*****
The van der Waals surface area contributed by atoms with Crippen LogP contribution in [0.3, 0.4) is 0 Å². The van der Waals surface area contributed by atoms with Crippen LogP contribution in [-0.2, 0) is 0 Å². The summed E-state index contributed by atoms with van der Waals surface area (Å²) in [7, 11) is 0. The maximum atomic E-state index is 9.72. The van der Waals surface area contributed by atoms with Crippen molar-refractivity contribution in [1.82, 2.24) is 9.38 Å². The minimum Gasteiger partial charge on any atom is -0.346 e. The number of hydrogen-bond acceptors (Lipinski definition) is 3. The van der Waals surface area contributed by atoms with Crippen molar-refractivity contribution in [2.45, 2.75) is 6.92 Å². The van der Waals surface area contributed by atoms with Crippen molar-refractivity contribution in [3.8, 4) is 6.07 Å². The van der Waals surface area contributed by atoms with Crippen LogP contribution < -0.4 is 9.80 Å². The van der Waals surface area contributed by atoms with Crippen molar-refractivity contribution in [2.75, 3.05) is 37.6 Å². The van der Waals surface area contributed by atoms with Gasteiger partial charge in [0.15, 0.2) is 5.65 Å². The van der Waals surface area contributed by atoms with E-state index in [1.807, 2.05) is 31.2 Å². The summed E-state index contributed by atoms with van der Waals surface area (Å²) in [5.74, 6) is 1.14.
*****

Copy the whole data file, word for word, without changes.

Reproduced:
The van der Waals surface area contributed by atoms with Crippen LogP contribution in [0.3, 0.4) is 0 Å². The van der Waals surface area contributed by atoms with Crippen LogP contribution in [-0.2, 0) is 0 Å². The summed E-state index contributed by atoms with van der Waals surface area (Å²) in [7, 11) is 0. The maximum atomic E-state index is 9.72. The van der Waals surface area contributed by atoms with Crippen molar-refractivity contribution in [1.82, 2.24) is 9.38 Å². The minimum Gasteiger partial charge on any atom is -0.346 e. The number of hydrogen-bond acceptors (Lipinski definition) is 3. The van der Waals surface area contributed by atoms with Crippen molar-refractivity contribution in [2.45, 2.75) is 6.92 Å². The van der Waals surface area contributed by atoms with Crippen molar-refractivity contribution in [3.8, 4) is 6.07 Å². The van der Waals surface area contributed by atoms with Crippen LogP contribution < -0.4 is 9.80 Å². The van der Waals surface area contributed by atoms with Crippen molar-refractivity contribution in [2.75, 3.05) is 37.6 Å². The van der Waals surface area contributed by atoms with Gasteiger partial charge in [0.15, 0.2) is 5.65 Å². The van der Waals surface area contributed by atoms with E-state index in [1.807, 2.05) is 31.2 Å². The summed E-state index contributed by atoms with van der Waals surface area (Å²) in [5.74, 6) is 1.14.